Getting through it

Protesters lined the street at Marine Parade on Monday to meet the convoy. Photo / Warren Buckland
Protesters in Marine Parade, Napier meeting the convoy

It’s now Friday February 4th, 2022. Kia ora!

We just got back from Hawkes Bay. It is very hot!  At least it’s not raining, we don’t have forest fires, and the electricity is working.

I got formally released from isolation on Wednesday morning. Someone called from Healthcare, agreed that they did have my Covid 19 negative test result; after they’d run through their check list of questions, I received an email saying I was formally released. I wasn’t having a good day, but we took off, heading to Hawkes Bay via the Remutaka Hill and the Wairarapa. We normally go north using SH1, but the northbound lane is closed between Levin and Shannon, necessitating a detour. It seemed a long way through the Hutt Valley, before climbing the Hill, although it was interesting to go a different way. We had lunch in a café at Carterton. It closed at 2 pm; we got there not long before this. We had to show vaccine passes; there was hardly anyone there. We sat outside, and were glad of the breeze.  I had a frittata with salad: salmon and asparagus, and a long black coffee. It was delicious.

We stopped in Waipukurau, buying more drinks; we got safely to Napier in the late afternoon. Our motel was very good, with plenty of room, a spa bath and a shower, and a mini-bar. Normally one doesn’t use the mini bar, but this time was different. I am super nervous now, realising that having a negative test result on Tuesday does not mean that I’m immune from future exposures.

We had lunch at the lovely Birdwood’s Gallery and Café in Havelock North. It was lovely there, we were very well looked after. We sat outside, and although it was hot, there was a lovely breeze. I had a vegetable quiche and salad, and lemon tart.  We had pizza for tea on sitting on the balcony, enjoying the sea breeze, and drinking juice and wine.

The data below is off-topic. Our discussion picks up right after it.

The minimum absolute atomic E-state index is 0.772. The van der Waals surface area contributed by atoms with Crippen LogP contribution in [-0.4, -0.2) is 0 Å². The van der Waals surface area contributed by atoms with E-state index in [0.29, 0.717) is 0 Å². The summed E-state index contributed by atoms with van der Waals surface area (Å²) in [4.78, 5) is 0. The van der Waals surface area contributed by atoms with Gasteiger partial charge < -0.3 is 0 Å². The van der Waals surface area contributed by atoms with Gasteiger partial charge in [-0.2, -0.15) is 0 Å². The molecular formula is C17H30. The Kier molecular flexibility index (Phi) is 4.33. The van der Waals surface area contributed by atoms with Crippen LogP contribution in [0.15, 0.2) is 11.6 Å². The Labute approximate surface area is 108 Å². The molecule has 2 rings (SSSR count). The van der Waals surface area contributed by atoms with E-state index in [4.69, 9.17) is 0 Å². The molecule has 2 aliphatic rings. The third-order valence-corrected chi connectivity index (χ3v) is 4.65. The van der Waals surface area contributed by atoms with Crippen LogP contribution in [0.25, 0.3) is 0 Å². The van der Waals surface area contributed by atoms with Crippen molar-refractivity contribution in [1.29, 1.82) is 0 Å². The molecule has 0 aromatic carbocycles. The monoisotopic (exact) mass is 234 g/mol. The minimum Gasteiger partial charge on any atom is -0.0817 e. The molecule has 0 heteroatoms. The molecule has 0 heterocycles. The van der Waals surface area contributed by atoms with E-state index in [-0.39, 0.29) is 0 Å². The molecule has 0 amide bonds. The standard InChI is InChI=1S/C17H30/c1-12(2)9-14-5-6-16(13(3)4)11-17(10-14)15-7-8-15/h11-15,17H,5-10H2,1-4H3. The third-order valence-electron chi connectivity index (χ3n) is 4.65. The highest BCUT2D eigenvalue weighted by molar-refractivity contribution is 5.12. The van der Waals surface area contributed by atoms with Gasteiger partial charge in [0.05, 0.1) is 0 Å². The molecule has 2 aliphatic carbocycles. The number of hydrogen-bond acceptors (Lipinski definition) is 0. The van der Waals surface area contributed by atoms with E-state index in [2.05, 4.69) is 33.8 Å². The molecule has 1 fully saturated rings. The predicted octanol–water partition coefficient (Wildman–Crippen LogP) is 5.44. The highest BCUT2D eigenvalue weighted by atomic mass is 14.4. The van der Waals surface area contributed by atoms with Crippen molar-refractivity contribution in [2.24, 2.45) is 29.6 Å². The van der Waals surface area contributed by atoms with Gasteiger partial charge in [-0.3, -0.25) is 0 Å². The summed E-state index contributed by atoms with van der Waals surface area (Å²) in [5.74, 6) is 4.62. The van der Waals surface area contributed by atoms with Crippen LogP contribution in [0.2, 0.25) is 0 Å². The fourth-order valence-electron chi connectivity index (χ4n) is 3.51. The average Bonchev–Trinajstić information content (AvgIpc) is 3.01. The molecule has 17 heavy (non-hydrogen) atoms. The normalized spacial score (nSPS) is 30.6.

Coming back to Wellington, we stopped at Dannevirke for lunch. We sat outside at first, but the heat, combined with the flies and traffic noise, drove us back inside. Everything was well spaced, and we had to show vaccine passes.  Then we stopped again in Shannon. It was very hot there, too.  Driving back to Wellington, the expressway extends ever further north towards Te Horo, and south to the end of Transmission Gully. Around Otaki, there are huge road works, and we look forward to being able to use more of the new road that is being built. There’ve also been improvements between Waipukurau and Waipawa, and beyond Waipawa.  There’s also a dividing line for much of the Napier expressway. In Wellington the Dompost is making a big issue over the delays in opening the new Transmission Gully highway. I figure that while this part of the highway is not open yet, the extensions around Paekakariki and Otaki are coming along well, and deliver more usable road each time we drive north.

It was lovely to see our daughter in Napier. We were very careful about where we took her; I’m very careful whatever exposures I have, seeking to limit them as much as possible.

Today there are 209 new community cases of Covid 19, and still only 9 people in hospital. The vaccination gap has been shortened to 3 months, between one’s second vaccination jab and getting a booster jab. Holidaymakers for this long weekend are warned that they may have to isolate if they’re away from home, and they should allow for this.  The government has also announced that it will open the borders from the end of February, first to Australia, and then to the rest of the world; vaccinated visitors can self-isolate for a week, before going their merry way; unvaccinated incomers will be required to spend time in MIQ.  That seems fair enough, as long as people abide by the rules. I do have to put in a plug for the loathed MIQ, which has kept us safe for a long time! When we went to my friend’s funeral in September 2020, her sons were able to get places in MIQ. Sometime after that it became hard to get into to. People seem to forget this.

It’s now Saturday February 5th.

Friday night was very hot, although it rained, gently, off and on. But the next day, Saturday, is much cooler, to my relief. The rain has become steadier, and it continues, gently, more or less non stop. I enjoy cooler weather.  In the early afternoon I picked up some KN95 masks which I’d had on order from my local chemist. They’ve finally arrived. Then we went shopping at New World in Thorndon. It was extremely busy there, but everyone seemed patient and kind, except for the folk who kept standing over the ice cream trumpets!  JD did a great job of packing the groceries.  I was able to get yoghurt, cheese, salads, coffee beans, tonic water, salad greens, more fruit, hummus and prepared salads.  No doughnuts this time.  Thank goodness it’s not threatening flooding here, as it has on the west Coast.